The Supreme Court (SC) announced on Wednesday, April 6, that it lifted key restrictions in the coverage of the presidential and vice presidential debates, allowing media companies to livestream the events.
In a 14-0 vote during its en banc session in Baguio City on Tuesday, April 5, the SC granted the petition of Rappler to stop Commission on Elections (Comelec) Chairman Andres Bautista from restricting online access to the debates. (Associate Justice Estela Perlas Bernabe is on leave and thus did not vote.)
The presidential and vice presidential debates can now be “shown or live streamed unaltered in petitioner’s and other websites subject to the copyright condition that the source is clearly indicated,” the High Court said.
This was not allowed in the first two presidential debates that were held in Cagayan de Oro on February 21, and Cebu on March 20, with the Comelec and media organizers citing the Memorandum of Agreement (MOA) as basis for the restrictions.
Interpreting the MOA differently, the SC stressed that the agreement, signed by Bautista and 8 media organizations, including Rappler, “recognizes the public function of the debates and the need for the widest possible dissemination of the debates.”
In the resolution penned by SC Senior Associate Justice Antonio Carpio, the Court said: “The political nature of the national debates and the public’s interest in the wide availability of the information for the voters’ education certainly justify allowing the debates to be shown or streamed in other websites for wider dissemination, in accordance with the MOA.” Justice Marvic Leonen issued a separate concurring opinion. (READ: Comelec chair discriminated vs Internet-based media – Leonen)
The Court added: “The freedom of the press to report and disseminate the live audio of the debates…can no longer be infringed or subject to prior restraint,” the Court said. “Such freedom of the press to report and disseminate the live audio of debates is now protected and guaranteed” by the Constitution.
Rappler CEO and executive editor Maria Ressa said, “We welcome the Supreme Court’s decision to uphold the freedom of the press. Because of this decision, all sites will now be able to livestream the vice presidential debate on Sunday, April 10, and the last presidential debate on April 24. This will allow viewers to watch the debates on their preferred online platforms. We look forward to working with Comelec in the lead up to the crucial 2016 elections.”
Takes effect immediately
The High Court said that its resolution takes effect immediately due to time constraints.
There are only two debates left – the vice presidential debate on Sunday, April 10 (organized by CNN Philippines and BusinessMirror), and the third and final presidential debate on April 24 (organized by ABS-CBN and the Manila Bulletin).
In only partially granting the Rappler petition, the SC chose not to nullify the specific provisions that Rappler wanted nullified in its suit against Bautista.
The provision covered in the SC resolution is the following portion from the MOA:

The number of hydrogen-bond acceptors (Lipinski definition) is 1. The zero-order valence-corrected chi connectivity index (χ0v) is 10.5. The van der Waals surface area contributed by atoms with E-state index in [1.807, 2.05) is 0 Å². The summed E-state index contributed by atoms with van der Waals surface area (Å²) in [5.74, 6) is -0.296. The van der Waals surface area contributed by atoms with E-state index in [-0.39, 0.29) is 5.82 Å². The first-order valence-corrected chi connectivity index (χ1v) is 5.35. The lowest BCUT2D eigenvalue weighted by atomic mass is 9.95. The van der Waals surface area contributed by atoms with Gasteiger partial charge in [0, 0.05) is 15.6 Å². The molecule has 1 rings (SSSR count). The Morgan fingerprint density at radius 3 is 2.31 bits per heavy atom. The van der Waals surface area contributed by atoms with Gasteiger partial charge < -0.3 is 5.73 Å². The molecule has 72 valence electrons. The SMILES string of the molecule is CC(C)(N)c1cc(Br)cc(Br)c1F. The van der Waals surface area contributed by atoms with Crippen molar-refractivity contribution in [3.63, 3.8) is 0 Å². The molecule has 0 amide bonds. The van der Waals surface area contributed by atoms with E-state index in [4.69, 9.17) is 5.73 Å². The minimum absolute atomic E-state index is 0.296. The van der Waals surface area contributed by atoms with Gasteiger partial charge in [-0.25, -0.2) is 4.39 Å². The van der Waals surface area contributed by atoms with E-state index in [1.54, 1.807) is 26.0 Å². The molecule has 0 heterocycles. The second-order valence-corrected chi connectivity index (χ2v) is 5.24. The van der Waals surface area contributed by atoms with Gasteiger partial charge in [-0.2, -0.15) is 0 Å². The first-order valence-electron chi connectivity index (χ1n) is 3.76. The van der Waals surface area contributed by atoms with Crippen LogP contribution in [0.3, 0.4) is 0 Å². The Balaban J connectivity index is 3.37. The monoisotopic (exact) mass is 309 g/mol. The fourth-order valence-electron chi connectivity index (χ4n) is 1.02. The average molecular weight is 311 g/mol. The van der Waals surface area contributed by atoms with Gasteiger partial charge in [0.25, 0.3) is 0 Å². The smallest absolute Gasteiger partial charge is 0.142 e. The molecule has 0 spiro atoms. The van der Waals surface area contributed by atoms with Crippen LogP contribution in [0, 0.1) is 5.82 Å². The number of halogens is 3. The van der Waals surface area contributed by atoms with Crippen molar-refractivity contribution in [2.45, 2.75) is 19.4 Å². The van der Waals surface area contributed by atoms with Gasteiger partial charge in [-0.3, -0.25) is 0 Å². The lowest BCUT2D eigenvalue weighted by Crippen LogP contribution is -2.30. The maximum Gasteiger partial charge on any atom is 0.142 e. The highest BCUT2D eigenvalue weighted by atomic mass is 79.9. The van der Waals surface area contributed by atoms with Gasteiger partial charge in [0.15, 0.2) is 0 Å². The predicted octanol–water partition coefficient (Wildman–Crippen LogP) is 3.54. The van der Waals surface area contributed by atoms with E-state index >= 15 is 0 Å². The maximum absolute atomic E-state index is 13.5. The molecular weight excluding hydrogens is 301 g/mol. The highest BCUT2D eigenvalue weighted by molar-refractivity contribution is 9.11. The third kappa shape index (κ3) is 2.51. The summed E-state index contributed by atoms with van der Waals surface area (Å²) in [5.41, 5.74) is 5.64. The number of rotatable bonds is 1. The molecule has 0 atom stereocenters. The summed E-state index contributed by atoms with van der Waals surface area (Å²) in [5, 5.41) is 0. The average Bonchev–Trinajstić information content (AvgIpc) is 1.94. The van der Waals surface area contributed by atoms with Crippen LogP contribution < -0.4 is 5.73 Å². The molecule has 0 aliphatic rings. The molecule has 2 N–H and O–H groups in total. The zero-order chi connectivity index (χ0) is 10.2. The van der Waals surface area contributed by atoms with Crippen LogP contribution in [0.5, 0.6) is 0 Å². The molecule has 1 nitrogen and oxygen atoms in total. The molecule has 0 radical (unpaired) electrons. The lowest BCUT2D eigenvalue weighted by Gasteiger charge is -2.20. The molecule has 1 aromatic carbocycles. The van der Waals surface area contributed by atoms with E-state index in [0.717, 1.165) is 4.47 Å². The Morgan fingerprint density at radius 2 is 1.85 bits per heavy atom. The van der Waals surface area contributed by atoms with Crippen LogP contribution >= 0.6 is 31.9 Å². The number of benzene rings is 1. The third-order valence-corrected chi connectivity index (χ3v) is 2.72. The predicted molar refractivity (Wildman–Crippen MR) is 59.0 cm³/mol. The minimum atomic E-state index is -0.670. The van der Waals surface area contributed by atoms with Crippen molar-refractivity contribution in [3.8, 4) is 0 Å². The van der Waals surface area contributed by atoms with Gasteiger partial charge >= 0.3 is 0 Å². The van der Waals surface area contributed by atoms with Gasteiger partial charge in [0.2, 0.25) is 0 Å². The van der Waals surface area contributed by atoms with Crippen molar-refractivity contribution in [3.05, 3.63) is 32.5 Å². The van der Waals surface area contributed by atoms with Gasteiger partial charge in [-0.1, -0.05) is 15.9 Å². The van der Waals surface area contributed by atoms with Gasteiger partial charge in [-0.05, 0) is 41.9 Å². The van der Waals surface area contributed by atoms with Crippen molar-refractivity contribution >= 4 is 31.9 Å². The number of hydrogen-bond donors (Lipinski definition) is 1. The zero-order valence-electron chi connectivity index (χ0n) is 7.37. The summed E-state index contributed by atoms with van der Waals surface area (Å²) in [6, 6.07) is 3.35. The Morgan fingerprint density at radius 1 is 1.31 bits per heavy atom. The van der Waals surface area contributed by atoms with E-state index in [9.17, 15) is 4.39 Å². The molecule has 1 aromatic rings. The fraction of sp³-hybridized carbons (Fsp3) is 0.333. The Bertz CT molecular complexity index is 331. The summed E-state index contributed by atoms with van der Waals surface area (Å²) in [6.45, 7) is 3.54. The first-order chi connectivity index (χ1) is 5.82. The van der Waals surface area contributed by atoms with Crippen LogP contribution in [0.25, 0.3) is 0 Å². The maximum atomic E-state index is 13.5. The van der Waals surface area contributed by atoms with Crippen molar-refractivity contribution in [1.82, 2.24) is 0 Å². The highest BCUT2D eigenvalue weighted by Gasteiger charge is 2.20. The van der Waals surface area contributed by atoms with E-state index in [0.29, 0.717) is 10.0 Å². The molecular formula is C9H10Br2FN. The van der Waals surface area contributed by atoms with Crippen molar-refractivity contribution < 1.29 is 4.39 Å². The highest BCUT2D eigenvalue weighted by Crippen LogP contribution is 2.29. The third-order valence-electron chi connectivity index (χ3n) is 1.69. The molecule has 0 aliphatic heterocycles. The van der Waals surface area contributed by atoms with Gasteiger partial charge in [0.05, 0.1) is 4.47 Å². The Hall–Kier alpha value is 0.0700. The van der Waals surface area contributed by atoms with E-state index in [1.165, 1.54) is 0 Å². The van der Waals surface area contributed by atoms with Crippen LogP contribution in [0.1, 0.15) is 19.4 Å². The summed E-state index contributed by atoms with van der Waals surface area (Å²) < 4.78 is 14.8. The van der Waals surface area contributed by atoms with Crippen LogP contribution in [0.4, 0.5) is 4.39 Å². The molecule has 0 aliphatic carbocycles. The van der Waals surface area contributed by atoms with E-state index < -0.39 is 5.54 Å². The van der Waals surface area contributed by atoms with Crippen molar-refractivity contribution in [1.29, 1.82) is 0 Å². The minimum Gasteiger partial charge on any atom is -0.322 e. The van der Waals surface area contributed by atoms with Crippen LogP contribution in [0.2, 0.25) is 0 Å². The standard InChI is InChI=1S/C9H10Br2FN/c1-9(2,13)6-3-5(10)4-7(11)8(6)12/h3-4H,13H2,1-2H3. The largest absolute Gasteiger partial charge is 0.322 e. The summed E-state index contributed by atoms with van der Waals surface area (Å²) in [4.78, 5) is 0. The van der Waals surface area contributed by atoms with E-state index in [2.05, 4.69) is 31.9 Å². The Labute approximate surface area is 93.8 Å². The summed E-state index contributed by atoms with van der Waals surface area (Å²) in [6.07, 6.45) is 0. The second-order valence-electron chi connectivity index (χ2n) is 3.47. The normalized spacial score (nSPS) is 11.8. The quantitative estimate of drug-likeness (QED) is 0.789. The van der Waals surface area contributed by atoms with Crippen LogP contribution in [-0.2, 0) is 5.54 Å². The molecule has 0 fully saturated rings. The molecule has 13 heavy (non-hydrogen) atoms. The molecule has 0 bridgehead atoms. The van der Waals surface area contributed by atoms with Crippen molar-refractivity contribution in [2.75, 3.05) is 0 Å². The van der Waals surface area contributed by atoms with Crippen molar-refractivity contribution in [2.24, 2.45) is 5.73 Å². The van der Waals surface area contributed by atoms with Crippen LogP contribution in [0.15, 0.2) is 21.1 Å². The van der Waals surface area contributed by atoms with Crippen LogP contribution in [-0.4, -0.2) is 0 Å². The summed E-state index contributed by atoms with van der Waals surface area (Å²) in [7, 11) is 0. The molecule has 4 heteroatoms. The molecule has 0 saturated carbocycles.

- Part VI (C), paragraph 19
- Online streaming. Subject to copyright conditions or separate negotiations with the Lead Networks, allow the debates they have produced to be shown or streamed on other web sites
The MOA, according to the SC, has “not reserved or withheld the reproduction of the debates to the public but has in fact expressly allowed the reproduction of the debates” subject to the condition that the source is clearly indicated.
Last February 21, ahead of the first presidential debate (organized by GMA-7 and the Philippine Daily Inquirer), Rappler had filed a lawsuit against the Comelec chief.
Rappler pointed out that certain provisions in the MOA granted broadcast rights to the presidential and vice presidential debates only to the country’s biggest networks – to the detriment of all other media outlets, including the government-owned PTV4.
Aside from Part VI (C), paragraph 19, Rappler also questioned the following provision:
- Part VI (D), paragraph 20
- News reporting and fair use. Allow a maximum of two minutes of excerpt from the debates they have produced to be used for news reporting or fair use by other media or entities as allowed by the copyright law: Provided, that the use of excerpts longer than two minutes shall be subject to the consent of the Lead Network concerned.
These two provisions were not nullified by the Court, as sought by Rappler. But the Court order in effect lifts the livestreaming restrictions imposed by the Comelec and media organizers on the debates based on these provisions.
In filing the case against Bautista, Rappler said: “By discriminating against Rappler, its constitutional right to equal protection has been violated. That the discrimination was aimed at restraining Rappler’s free press rights makes the violation all the more reprehensible.”
Media companies, including Rappler, had signed a MOA with the Comelec to mount a series of national debates ahead of the May polls.
Rappler pointed out that “online news groups were excluded from the MOA in terms of coverage and live video streaming rights – a MOA Rappler signed based on good faith assurances that access would be granted. That didn’t happen.” – Rappler.com
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